By Dana Cann
In June 1972, men tied to President Nixon’s reelection campaign were arrested when they broke into the offices of the Democratic National Committee at the Watergate office complex, while my older brother turned twelve and received, as a gift from our parents, a stereo, the first in our house. It was purchased at Sears, like nearly everything our family bought, and consisted of a record player with two small speakers, eight-inch cubes encased in avocado-green plastic, the color of our kitchen appliances.
My brother had a birthday party and invited his friends from sixth grade, one of whom gave him a dozen 45s that came in a carrying case, like a small lunch box, with a black handle and a mod-looking pattern—black lines drawn at various angles over a white background—and a top with a clasp that fastened when you gave it a quarter-turn. I remember this gift—the records with the case—as the best gift any of us ever got. One of the 45s was David Bowie’s “Changes.”
Pop music was new to our house, or so it seemed. Our parents had a hi-fi, a free-standing cabinet with a record changer and a built-in bin that held about thirty LPs. They’d stopped buying records circa 1965, with Herb Alpert and the Tijuana Brass. No one played the hi-fi or the Herb Alpert records. I remembered the girls in fourth grade swooning over Tom Jones. I remembered rumors that the Beatles were through, that Paul was dead. But none of that had mattered to me. I didn’t care for music. Until I heard “Changes.”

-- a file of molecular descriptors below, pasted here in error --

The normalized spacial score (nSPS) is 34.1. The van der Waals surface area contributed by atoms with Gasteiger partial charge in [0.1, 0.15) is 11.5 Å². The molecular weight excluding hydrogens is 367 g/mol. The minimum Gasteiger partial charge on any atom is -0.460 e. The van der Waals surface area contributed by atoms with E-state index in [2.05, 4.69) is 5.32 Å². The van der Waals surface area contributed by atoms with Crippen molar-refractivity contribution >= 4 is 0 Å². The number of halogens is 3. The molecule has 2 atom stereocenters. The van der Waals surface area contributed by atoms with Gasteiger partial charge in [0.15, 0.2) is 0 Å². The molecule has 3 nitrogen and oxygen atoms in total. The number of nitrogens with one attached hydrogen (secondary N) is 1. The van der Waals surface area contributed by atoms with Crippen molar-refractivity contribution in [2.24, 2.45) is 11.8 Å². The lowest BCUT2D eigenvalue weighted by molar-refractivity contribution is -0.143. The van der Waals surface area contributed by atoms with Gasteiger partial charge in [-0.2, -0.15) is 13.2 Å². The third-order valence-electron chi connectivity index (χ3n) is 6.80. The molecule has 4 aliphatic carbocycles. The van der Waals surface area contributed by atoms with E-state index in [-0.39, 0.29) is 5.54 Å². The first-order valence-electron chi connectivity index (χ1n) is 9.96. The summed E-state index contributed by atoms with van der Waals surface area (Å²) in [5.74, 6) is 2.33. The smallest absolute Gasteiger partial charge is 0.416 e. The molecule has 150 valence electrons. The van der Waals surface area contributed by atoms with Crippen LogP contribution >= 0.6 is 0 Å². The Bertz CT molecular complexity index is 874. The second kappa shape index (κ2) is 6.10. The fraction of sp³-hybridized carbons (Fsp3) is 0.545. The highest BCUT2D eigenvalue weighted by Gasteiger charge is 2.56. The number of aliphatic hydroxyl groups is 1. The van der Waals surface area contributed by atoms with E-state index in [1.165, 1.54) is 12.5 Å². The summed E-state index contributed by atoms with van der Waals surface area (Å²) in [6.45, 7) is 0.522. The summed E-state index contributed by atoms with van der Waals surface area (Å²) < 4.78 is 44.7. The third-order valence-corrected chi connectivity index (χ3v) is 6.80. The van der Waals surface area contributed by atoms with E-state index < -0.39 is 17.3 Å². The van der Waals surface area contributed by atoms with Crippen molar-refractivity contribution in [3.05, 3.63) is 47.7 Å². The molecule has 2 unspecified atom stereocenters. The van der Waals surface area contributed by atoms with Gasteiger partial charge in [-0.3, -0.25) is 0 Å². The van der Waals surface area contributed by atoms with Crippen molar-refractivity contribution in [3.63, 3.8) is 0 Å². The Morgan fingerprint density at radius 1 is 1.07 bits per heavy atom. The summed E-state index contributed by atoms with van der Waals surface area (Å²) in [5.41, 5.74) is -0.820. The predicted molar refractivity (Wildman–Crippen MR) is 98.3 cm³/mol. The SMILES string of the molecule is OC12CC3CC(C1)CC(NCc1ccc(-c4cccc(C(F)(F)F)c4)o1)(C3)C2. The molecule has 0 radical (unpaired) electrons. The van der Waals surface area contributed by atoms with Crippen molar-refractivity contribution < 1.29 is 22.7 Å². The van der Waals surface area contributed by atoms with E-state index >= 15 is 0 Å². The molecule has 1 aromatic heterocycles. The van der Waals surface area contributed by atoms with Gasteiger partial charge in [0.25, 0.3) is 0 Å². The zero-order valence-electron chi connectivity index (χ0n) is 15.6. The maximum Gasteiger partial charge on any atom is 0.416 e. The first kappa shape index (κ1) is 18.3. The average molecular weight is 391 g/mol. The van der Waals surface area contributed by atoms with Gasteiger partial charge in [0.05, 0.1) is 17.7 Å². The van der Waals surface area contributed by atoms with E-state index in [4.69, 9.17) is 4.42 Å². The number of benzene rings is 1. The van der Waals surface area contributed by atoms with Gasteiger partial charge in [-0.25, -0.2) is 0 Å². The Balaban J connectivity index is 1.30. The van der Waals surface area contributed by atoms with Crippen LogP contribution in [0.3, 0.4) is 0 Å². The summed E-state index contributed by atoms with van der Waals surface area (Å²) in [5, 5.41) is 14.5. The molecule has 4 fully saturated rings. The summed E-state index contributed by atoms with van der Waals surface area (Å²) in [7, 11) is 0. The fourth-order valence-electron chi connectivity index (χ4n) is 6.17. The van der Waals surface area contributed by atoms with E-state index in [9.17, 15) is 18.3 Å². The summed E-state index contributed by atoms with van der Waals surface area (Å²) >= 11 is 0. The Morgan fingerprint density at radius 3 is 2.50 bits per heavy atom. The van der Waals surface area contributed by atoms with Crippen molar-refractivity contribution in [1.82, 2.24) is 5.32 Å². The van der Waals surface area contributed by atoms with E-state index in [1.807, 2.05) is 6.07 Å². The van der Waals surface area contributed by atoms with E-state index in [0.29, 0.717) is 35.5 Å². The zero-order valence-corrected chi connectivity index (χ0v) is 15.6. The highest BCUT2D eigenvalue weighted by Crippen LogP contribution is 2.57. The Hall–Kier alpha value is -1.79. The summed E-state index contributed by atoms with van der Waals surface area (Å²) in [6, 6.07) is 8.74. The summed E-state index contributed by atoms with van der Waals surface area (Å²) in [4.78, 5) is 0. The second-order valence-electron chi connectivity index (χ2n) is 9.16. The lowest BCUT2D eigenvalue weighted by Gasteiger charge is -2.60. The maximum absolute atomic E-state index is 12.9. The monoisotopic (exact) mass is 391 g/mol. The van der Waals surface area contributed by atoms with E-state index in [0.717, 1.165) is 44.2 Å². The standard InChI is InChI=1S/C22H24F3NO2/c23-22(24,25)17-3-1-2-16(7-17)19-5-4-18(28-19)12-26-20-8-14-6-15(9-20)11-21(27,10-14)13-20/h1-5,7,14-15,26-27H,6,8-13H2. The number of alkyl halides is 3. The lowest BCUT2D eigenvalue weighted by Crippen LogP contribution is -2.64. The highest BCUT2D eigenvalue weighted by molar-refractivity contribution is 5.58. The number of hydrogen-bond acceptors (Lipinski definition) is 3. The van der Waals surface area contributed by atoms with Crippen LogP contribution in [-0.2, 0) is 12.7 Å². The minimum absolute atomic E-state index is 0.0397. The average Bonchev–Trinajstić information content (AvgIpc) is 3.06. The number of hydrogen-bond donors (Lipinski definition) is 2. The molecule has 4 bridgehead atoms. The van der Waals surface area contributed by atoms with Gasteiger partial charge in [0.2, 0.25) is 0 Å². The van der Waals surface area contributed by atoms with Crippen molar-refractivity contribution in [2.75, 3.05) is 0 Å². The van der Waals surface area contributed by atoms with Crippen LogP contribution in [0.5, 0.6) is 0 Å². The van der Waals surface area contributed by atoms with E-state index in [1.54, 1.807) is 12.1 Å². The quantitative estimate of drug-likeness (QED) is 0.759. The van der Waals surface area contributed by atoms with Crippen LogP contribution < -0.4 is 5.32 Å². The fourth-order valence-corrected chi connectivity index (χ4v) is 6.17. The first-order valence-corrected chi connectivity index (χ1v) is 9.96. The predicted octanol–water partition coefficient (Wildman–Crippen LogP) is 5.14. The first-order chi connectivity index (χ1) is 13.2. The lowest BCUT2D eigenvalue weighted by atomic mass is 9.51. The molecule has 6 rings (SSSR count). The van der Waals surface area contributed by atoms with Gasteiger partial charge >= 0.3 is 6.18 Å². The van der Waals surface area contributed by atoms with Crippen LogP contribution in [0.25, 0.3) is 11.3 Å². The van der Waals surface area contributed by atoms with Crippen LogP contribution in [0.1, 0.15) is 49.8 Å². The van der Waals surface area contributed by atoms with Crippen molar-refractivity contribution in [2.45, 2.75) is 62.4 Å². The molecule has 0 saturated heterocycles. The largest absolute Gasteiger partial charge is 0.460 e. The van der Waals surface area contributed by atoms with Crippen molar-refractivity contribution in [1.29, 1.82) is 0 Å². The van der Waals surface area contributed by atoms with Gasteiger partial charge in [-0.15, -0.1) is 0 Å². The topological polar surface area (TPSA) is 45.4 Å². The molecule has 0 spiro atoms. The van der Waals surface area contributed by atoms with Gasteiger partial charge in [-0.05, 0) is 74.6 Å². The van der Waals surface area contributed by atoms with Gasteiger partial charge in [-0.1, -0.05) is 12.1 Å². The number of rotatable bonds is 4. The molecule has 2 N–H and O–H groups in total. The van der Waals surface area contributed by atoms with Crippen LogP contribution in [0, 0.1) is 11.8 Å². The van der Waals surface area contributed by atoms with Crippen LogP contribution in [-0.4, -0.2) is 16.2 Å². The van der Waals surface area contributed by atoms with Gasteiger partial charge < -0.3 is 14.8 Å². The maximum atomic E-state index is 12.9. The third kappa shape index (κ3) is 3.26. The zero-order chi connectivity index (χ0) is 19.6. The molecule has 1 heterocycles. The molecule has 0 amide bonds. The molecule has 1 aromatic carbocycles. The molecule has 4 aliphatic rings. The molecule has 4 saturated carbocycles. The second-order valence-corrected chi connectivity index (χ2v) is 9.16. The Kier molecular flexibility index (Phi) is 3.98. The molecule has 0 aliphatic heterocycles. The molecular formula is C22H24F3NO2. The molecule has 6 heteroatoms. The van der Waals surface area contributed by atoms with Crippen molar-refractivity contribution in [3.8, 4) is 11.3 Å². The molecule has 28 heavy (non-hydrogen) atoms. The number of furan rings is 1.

The verses were slow, the vocals expressive. “I still don’t know what I was waiting for.” Here was an introspective song, an introspective singer. So much more than boy meets girl. Then the drums kicked in. A snare picked up the beat and the singer stuttered—“Ch-ch-ch-ch-changes”—then splashed down into major chords and a beat you could dance to, as the kids used to say on American Bandstand. The overdubbed vocals—“Turn and face the strange”—invited me to embrace the unknown.
I was almost eleven, finishing fifth grade. The Vietnam War dominated the news. Two years earlier my family had been teargassed when we went to the National Mall for the fireworks on the Fourth of July and got caught in the crossfire between protesters and police. We fled. Questioning authority had been on the rise my entire life, but I wasn’t aware. But now the singer, this David Bowie, was calling out adults, admonishing them, advising them to let the children find their own way, because they’re “immune to your consultations.” Because “they’re quite aware what they’re going through.”
In another year I’d reach puberty. The year after that Nixon would resign. The next year the United States would pull out of Vietnam.
“Pretty soon, now,” Bowie sang, “you’re gonna get older.”
By ’75 I was. Fourteen. Authority was tainted. I wondered what would happen next.
Dana Cann’s debut novel, Ghosts of Bergen County, comes out this April from Tin House Books. His short fiction has appeared in The Sun, The Massachusetts Review, The Gettysburg Review, and The Florida Review, among other journals. He teaches fiction workshops at The Writer's Center in Bethesda, Maryland.